In the tradition of post-war art cinema, Ida is a devastating drama about confronting the hidden horrors of World War II. In sixties Poland, an orphaned nun leaves the convent days before her solemn vows to learn how her parents perished during the war. In artful black and white, the cinematography is beautifully symbolic, as subjects sink down to the bottom of the frame, crushed under the weight of history above. The heroine and her dejected aunt, a Holocaust survivor who now ironically works as a Soviet bureaucrat, literally unearth and reinter family skeletons. But Ida isn’t interested in resolutions, rather the painful ambivalence of coping with the past or choosing to ignore it.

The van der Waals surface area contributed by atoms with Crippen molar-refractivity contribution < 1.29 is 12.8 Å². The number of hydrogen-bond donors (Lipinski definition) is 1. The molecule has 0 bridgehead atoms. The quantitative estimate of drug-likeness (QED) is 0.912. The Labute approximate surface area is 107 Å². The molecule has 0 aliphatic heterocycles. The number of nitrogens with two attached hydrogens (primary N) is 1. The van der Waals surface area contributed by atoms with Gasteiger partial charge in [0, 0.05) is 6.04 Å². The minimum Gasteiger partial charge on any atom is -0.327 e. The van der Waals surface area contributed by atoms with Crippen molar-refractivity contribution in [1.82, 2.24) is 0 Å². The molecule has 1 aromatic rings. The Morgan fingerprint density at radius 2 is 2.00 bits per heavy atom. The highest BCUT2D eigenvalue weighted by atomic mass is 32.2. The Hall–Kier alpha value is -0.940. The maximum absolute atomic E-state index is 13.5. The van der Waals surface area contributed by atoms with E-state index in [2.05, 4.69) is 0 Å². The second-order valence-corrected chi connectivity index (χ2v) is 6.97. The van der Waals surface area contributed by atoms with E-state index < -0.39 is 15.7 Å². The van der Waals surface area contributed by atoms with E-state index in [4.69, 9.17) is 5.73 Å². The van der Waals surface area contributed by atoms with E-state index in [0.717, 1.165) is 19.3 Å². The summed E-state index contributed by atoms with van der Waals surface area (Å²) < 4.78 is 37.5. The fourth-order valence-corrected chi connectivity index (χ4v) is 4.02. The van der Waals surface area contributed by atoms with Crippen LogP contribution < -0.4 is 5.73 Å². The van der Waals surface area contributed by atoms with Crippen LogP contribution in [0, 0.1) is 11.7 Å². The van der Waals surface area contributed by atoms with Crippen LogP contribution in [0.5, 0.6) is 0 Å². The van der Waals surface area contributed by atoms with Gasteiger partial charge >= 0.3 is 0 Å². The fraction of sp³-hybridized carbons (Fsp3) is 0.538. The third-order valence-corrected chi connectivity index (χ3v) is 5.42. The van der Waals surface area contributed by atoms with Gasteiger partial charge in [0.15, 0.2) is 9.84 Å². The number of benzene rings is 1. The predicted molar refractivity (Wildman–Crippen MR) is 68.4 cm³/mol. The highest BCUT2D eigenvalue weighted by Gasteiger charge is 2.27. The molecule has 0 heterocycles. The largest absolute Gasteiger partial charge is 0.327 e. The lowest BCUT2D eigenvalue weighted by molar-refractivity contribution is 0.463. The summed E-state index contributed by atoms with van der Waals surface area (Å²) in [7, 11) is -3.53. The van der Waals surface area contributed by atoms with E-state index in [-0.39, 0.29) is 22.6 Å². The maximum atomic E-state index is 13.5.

Like most noteworthy Russian art, Leviathan is a magnificent bummer. A mechanic in a seaside village enlists an army friend, a Moscow lawyer, to help stop the mayor from seizing his property. He’s unaware, however, how helpless he is before the larger familial, legal and spiritual powers at work. First keeping its distance, the film then surreptitiously pulls you in, until eventually the troubled faces become unshakeable. The title makes dual allusions—to both the biblical sea-monster described in Job and Thomas Hobbes’ book on the freedoms we sacrifice for protective government. Hence Leviathan shows how Russia’s corrupt church and state collude to steamroll everyday people, one hand washing the other.
5. Under The Skin